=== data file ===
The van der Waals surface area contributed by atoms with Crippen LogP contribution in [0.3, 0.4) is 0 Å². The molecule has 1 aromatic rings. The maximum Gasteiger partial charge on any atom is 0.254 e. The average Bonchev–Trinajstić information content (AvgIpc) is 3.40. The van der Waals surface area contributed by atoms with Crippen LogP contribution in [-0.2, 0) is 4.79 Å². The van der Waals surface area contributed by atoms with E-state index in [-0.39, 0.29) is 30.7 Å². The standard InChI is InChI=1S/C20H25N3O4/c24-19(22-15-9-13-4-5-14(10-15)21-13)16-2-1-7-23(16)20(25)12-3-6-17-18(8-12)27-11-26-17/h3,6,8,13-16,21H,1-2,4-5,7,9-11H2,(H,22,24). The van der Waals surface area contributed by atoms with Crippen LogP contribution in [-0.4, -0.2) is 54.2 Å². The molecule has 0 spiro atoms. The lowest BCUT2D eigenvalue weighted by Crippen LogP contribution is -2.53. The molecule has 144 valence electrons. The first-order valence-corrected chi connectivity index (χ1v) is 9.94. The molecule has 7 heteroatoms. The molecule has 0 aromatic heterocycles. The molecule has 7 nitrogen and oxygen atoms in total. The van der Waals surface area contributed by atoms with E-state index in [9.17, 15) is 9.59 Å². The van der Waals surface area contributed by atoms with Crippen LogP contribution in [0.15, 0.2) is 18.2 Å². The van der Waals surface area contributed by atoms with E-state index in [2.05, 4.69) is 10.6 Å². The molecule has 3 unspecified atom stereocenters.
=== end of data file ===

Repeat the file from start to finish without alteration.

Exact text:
The van der Waals surface area contributed by atoms with Crippen LogP contribution in [0.3, 0.4) is 0 Å². The molecule has 1 aromatic rings. The maximum Gasteiger partial charge on any atom is 0.254 e. The average Bonchev–Trinajstić information content (AvgIpc) is 3.40. The van der Waals surface area contributed by atoms with Crippen LogP contribution in [-0.2, 0) is 4.79 Å². The van der Waals surface area contributed by atoms with E-state index in [-0.39, 0.29) is 30.7 Å². The standard InChI is InChI=1S/C20H25N3O4/c24-19(22-15-9-13-4-5-14(10-15)21-13)16-2-1-7-23(16)20(25)12-3-6-17-18(8-12)27-11-26-17/h3,6,8,13-16,21H,1-2,4-5,7,9-11H2,(H,22,24). The van der Waals surface area contributed by atoms with Crippen LogP contribution in [-0.4, -0.2) is 54.2 Å². The molecule has 0 spiro atoms. The lowest BCUT2D eigenvalue weighted by Crippen LogP contribution is -2.53. The molecule has 144 valence electrons. The first-order valence-corrected chi connectivity index (χ1v) is 9.94. The molecule has 7 heteroatoms. The molecule has 0 aromatic heterocycles. The molecule has 7 nitrogen and oxygen atoms in total. The van der Waals surface area contributed by atoms with E-state index in [9.17, 15) is 9.59 Å². The van der Waals surface area contributed by atoms with Crippen LogP contribution in [0.15, 0.2) is 18.2 Å². The van der Waals surface area contributed by atoms with E-state index in [2.05, 4.69) is 10.6 Å². The molecule has 3 unspecified atom stereocenters.